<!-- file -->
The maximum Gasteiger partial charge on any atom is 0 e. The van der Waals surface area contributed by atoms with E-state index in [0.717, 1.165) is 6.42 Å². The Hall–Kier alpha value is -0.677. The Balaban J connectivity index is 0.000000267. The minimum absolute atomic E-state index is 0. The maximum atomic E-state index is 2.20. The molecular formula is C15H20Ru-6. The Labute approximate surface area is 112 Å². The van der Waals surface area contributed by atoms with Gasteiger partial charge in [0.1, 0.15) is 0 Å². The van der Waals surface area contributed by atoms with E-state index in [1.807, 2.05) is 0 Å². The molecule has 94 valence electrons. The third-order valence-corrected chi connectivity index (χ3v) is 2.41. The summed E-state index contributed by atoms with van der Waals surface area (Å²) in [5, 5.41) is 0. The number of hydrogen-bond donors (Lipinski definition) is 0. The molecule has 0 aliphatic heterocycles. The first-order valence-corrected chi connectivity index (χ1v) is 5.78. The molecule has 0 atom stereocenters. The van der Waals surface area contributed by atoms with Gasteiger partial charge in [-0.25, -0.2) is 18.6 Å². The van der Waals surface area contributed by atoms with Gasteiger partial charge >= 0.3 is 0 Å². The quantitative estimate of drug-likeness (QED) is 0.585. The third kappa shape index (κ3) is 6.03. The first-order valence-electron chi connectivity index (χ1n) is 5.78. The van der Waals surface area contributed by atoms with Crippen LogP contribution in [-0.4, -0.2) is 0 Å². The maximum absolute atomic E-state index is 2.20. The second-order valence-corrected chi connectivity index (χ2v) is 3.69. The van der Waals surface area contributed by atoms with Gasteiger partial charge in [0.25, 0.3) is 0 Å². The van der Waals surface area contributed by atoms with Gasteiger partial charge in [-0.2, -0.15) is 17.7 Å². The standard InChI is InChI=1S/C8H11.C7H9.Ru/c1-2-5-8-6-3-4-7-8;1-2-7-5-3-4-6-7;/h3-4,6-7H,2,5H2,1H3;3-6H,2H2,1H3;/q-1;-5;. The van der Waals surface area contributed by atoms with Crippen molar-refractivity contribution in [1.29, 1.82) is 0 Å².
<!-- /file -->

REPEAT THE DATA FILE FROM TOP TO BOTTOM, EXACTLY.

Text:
The maximum Gasteiger partial charge on any atom is 0 e. The van der Waals surface area contributed by atoms with E-state index in [0.717, 1.165) is 6.42 Å². The Hall–Kier alpha value is -0.677. The Balaban J connectivity index is 0.000000267. The minimum absolute atomic E-state index is 0. The maximum atomic E-state index is 2.20. The molecular formula is C15H20Ru-6. The Labute approximate surface area is 112 Å². The van der Waals surface area contributed by atoms with Gasteiger partial charge in [0.1, 0.15) is 0 Å². The van der Waals surface area contributed by atoms with E-state index in [1.807, 2.05) is 0 Å². The molecule has 94 valence electrons. The third-order valence-corrected chi connectivity index (χ3v) is 2.41. The summed E-state index contributed by atoms with van der Waals surface area (Å²) in [5, 5.41) is 0. The number of hydrogen-bond donors (Lipinski definition) is 0. The molecule has 0 aliphatic heterocycles. The first-order valence-corrected chi connectivity index (χ1v) is 5.78. The molecule has 0 atom stereocenters. The van der Waals surface area contributed by atoms with Gasteiger partial charge in [-0.25, -0.2) is 18.6 Å². The van der Waals surface area contributed by atoms with Gasteiger partial charge >= 0.3 is 0 Å². The quantitative estimate of drug-likeness (QED) is 0.585. The third kappa shape index (κ3) is 6.03. The first-order valence-electron chi connectivity index (χ1n) is 5.78. The van der Waals surface area contributed by atoms with Crippen LogP contribution in [-0.4, -0.2) is 0 Å². The maximum absolute atomic E-state index is 2.20. The second-order valence-corrected chi connectivity index (χ2v) is 3.69. The van der Waals surface area contributed by atoms with Gasteiger partial charge in [0.25, 0.3) is 0 Å². The van der Waals surface area contributed by atoms with Gasteiger partial charge in [-0.2, -0.15) is 17.7 Å². The standard InChI is InChI=1S/C8H11.C7H9.Ru/c1-2-5-8-6-3-4-7-8;1-2-7-5-3-4-6-7;/h3-4,6-7H,2,5H2,1H3;3-6H,2H2,1H3;/q-1;-5;. The van der Waals surface area contributed by atoms with Crippen molar-refractivity contribution in [1.29, 1.82) is 0 Å².